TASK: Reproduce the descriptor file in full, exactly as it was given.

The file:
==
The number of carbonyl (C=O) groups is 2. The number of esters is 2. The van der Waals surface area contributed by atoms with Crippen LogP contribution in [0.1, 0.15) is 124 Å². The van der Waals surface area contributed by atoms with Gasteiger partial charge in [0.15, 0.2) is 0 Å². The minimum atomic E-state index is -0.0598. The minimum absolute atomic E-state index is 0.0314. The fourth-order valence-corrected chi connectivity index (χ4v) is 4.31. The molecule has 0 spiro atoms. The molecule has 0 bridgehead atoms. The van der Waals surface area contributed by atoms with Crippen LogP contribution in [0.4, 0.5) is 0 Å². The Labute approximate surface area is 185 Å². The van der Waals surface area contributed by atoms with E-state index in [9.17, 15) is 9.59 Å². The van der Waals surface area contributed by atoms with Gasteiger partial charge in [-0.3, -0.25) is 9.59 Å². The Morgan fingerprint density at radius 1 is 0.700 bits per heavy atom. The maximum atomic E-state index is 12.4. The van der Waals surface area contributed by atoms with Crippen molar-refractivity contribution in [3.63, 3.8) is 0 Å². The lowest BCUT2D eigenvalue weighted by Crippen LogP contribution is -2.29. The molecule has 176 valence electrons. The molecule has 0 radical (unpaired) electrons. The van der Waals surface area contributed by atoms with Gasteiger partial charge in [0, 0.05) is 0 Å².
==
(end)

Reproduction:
The number of carbonyl (C=O) groups is 2. The number of esters is 2. The van der Waals surface area contributed by atoms with Crippen LogP contribution in [0.1, 0.15) is 124 Å². The van der Waals surface area contributed by atoms with Gasteiger partial charge in [0.15, 0.2) is 0 Å². The minimum atomic E-state index is -0.0598. The minimum absolute atomic E-state index is 0.0314. The fourth-order valence-corrected chi connectivity index (χ4v) is 4.31. The molecule has 0 spiro atoms. The molecule has 0 bridgehead atoms. The van der Waals surface area contributed by atoms with Crippen LogP contribution in [0.4, 0.5) is 0 Å². The Labute approximate surface area is 185 Å². The van der Waals surface area contributed by atoms with E-state index in [9.17, 15) is 9.59 Å². The van der Waals surface area contributed by atoms with Gasteiger partial charge in [-0.3, -0.25) is 9.59 Å². The Morgan fingerprint density at radius 1 is 0.700 bits per heavy atom. The maximum atomic E-state index is 12.4. The van der Waals surface area contributed by atoms with Crippen molar-refractivity contribution in [3.63, 3.8) is 0 Å². The lowest BCUT2D eigenvalue weighted by Crippen LogP contribution is -2.29. The molecule has 176 valence electrons. The molecule has 0 radical (unpaired) electrons. The van der Waals surface area contributed by atoms with Gasteiger partial charge in [0, 0.05) is 0 Å².